Elkin for example indicates the distinction by declaring that causation as a topic is discussed only implicitly in the Enquiry where as it is discussed explicitly in the Treatise (5). The job of the critic had been made more strenuous due to the marginally varied standpoints of the two works. The Treatise is strengthened through an intricate psychological theory of knowledge: Hume does not concern himself with causality but instead the evidence for causal beliefs (6) The key question in Book 1, part 3 of the Treatise is the source of the notion of causality. At the beginning at least, Hume is willing to declare the sole relationship at the basis of science may be that it may follow beyond our perceptions. It notifies us that there are objects we usually do not perceive as causation (7).
He also agreed with the two characteristics of Vienna Circle; first, the empiricist and positivist, where knowledge can only be obtained from experience and secondly that scientific conception can be obtained by logical analysis. Thus, Popper believed that scientist should be critical and they should be able to test their views with empirical evidence and rational discussion. However, he rejected positivism especially logical positivism and questioned the principles of ‘inductivism’ and ‘verificationism’. Popper rejected classical inductivist views on the scientific method and was in favor of empirical falsification which he is well known for. Furthermore, as David Hume had already showed that experience cannot be verified, Popper believes that only falsification can be used for empirical process of
Kant analogizes the role of the moral philosopher to reveal the ambiguous perception of what it is moral to be clearer and shimmers dazzlingly, supplementary; he emphasised that we do not need a philosopher to show us which action is right, we already know that based on what he calls it the common human reason. This paper will tackle a theoretical framework based on the Kantian Deontology theory and Kant’s Categorical Imperatives formulations as a representative for the Deontology theory. Thus, aiming to rationalise a critique for the decision that were taken in a personal ethical dilemma, spotting the light on alternative choices and finally reaching a conclusion. THEORY Kantian Deontology theory and Kant’s Categorical Imperatives formulations will be adopted as the theoretical framework; in Thorpe (2007), he demonstrates Kant’s perspective for the moral behaviour, Kant considers moral as a priori, further he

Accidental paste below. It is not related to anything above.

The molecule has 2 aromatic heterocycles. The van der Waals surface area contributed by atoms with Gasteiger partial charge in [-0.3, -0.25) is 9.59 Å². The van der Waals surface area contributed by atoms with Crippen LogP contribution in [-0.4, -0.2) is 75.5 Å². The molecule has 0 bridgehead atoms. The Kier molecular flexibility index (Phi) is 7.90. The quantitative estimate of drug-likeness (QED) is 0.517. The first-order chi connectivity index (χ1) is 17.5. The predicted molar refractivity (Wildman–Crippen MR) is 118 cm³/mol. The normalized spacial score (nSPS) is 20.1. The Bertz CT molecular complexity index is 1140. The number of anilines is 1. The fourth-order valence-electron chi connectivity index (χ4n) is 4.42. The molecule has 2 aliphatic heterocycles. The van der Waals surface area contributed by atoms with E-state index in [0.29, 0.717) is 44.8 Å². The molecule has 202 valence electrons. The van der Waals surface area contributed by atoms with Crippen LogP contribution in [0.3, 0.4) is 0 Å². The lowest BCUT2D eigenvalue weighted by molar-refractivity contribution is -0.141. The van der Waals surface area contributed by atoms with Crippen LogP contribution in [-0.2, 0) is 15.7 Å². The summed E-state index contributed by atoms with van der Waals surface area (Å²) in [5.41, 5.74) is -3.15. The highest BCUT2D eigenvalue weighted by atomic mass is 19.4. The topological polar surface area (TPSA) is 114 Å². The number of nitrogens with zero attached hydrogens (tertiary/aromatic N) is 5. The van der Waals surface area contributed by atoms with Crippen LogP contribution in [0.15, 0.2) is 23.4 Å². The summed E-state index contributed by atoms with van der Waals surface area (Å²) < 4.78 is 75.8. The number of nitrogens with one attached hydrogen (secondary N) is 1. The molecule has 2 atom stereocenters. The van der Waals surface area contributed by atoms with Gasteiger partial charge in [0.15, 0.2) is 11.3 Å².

This chapter explains how and why different research methods are selected by the author. The author has made logical justification of different research methodology techniques in accordance with the aim and objectives of the research. Research methodology helps the researcher to get a systematic solution of the research problems. Kumar (2008) mentioned research methodology as the science of conducting research. Cottrell and McKenzie (2011) argued good research should be followed by the well-established previous theories.
Descartes philosophy on Methodic Doubt and his theory on beings stands as the foundations to Husserl and Heidegger 's phenomenology 's, they are taken by Descartes philosophy in a positive but yet critical way, we find Descartes to have a standing position in each of these philosophers ' phenomenology 's. In this essay, I will discuss Descartes standing in the phenomenological works Husserl and Heidegger by examining where within their work did they get influenced by Descartes as well as examining the role Descartes played in their work. Rene Descartes was a Rationalist believing that all knowledge is based on reason. He came to the acknowledgement that all the beliefs he thought to be true, were true on the basis that their truth came from the senses, and one could not truly trust his/her senses. One 's senses could create illusions at times, like possibly mistaking a dream to be a reality, so through the process of Methodical Doubt (a method to reach the truth) he suspended all his beliefs about the world and instead became doubtful; he took on the quest of doubting all things and assuming all beliefs of the world are false until he could prove it to be true, proving an ‘indubitable truth ' a truth that is impossible to doubt (absolute certainty).